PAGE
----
Secondary and Tertiary Products: A movie cinema makes .50 cents on an $8. ticket but might make $2. on a $2.50 chocolate bar or $1.25 on a $1.50 soft drink. The cinema makes its money on secondary products, food. If an original artwork is too expensive for the average consumer, a reproduction of it in whole or part on coasters, calendars, hats, napkins, cards, or in miniature in resin or ceramic, etc. is more affordable in the $50. to $200. price range. Consider these elegant and thoughtfully priced objects as first steps toward a consumer making a major purchase of a higher priced original. 20th century technology has changed our means of making, distributing and consuming art. This fact is acknowledged by the Metropolitan Museum of Art, the largest retailer in N.Y.C. It is worth scrutinising their catalogues of reproductions for ideas.

A tertiary product of visual art is image or atmosphere. A study done several years ago in Hamilton, Ont., by an MBA student on theatre-going habits revealed some instructive surprises on the importance of atmosphere to the public. The people polled wanted three things from theatre and in this order: a place to see and be seen: a nice place to see and be seen; and "good" theatre. The sense of event was more important to the customer than the "art". The art, however, made the event special (few people dress for the movies). Developing a tertiary product in the visual arts might include the sale of unusual evenings in a gallery space to corporate businesses or other groups. Consider a coffee shop/gallery, a hotel/gallery, a wedding reception hall/gallery, etc.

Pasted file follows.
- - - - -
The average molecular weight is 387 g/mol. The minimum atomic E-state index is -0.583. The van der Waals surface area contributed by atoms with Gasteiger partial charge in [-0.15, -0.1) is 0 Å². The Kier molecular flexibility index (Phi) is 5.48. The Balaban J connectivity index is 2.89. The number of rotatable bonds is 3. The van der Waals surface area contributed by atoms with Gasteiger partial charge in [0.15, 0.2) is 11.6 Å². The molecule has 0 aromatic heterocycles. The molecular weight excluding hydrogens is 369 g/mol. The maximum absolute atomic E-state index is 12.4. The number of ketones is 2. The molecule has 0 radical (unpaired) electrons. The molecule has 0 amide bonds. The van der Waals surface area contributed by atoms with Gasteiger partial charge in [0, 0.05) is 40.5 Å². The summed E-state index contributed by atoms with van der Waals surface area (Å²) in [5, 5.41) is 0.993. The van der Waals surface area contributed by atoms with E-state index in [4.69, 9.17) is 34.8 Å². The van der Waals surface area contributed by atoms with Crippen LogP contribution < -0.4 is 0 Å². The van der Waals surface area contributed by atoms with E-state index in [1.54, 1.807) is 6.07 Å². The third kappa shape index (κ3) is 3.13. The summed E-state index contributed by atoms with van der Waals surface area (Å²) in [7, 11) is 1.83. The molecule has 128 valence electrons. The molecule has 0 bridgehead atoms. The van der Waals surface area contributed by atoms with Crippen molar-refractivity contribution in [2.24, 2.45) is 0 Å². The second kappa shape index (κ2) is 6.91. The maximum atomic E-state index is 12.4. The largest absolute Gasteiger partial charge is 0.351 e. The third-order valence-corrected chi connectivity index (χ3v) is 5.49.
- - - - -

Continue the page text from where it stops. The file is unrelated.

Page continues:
Strategies for the Artist/Businessperson: The artist/businessperson may consider a variety of potential strategies to making money -- again, other than changing his original product. These might include: increasing his activity level to reach more buyers on a regular basis; improving his sales skills; examining his attitude towards the customer; analysing and understanding the competition; and writing a business plan. These are not new ideas. They do, however, take hard work. They are a part of doing business.

The Challenge.... is for artists to examine their activities with regard to making money. The visual arts community in Canada maintains a certain distance from the mass market on the grounds of quality -- the artists' is higher and they want the public to learn from it. The high-low debate is frustrating in its superficiality and inescapably paralysing in its effect on artists. The challenge for artists who think of themselves as small businesses is to view financial self-sufficiency as a priority goal. Likely, it has nothing to do with changing the original art to suit a market. Ask yourself the question, "what would it take" to make a living in the visual arts?